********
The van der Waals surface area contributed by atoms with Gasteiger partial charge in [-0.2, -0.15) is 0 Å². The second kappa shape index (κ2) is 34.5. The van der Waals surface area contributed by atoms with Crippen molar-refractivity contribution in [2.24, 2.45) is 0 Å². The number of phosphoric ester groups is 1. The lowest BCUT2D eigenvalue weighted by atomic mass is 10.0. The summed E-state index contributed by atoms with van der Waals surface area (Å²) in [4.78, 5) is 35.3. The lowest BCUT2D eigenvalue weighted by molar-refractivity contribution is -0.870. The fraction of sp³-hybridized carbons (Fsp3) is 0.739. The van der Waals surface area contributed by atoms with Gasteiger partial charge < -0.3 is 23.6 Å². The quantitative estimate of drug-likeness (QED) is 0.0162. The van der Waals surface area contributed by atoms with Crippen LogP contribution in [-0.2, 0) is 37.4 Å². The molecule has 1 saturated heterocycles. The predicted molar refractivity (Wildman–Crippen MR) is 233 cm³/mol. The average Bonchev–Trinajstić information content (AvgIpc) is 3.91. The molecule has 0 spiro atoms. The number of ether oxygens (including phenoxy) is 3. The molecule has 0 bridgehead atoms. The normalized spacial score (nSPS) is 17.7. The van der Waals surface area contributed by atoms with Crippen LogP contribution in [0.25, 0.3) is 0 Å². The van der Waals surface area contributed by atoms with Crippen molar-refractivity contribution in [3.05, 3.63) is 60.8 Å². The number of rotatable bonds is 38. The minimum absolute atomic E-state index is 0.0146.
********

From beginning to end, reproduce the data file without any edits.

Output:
The van der Waals surface area contributed by atoms with Gasteiger partial charge in [-0.2, -0.15) is 0 Å². The second kappa shape index (κ2) is 34.5. The van der Waals surface area contributed by atoms with Crippen molar-refractivity contribution in [2.24, 2.45) is 0 Å². The number of phosphoric ester groups is 1. The lowest BCUT2D eigenvalue weighted by atomic mass is 10.0. The summed E-state index contributed by atoms with van der Waals surface area (Å²) in [4.78, 5) is 35.3. The lowest BCUT2D eigenvalue weighted by molar-refractivity contribution is -0.870. The fraction of sp³-hybridized carbons (Fsp3) is 0.739. The van der Waals surface area contributed by atoms with Gasteiger partial charge < -0.3 is 23.6 Å². The quantitative estimate of drug-likeness (QED) is 0.0162. The van der Waals surface area contributed by atoms with Crippen LogP contribution in [-0.2, 0) is 37.4 Å². The molecule has 1 saturated heterocycles. The predicted molar refractivity (Wildman–Crippen MR) is 233 cm³/mol. The average Bonchev–Trinajstić information content (AvgIpc) is 3.91. The molecule has 0 spiro atoms. The number of ether oxygens (including phenoxy) is 3. The molecule has 0 bridgehead atoms. The normalized spacial score (nSPS) is 17.7. The van der Waals surface area contributed by atoms with Crippen LogP contribution in [0.25, 0.3) is 0 Å². The van der Waals surface area contributed by atoms with Crippen molar-refractivity contribution in [3.05, 3.63) is 60.8 Å². The number of rotatable bonds is 38. The minimum absolute atomic E-state index is 0.0146.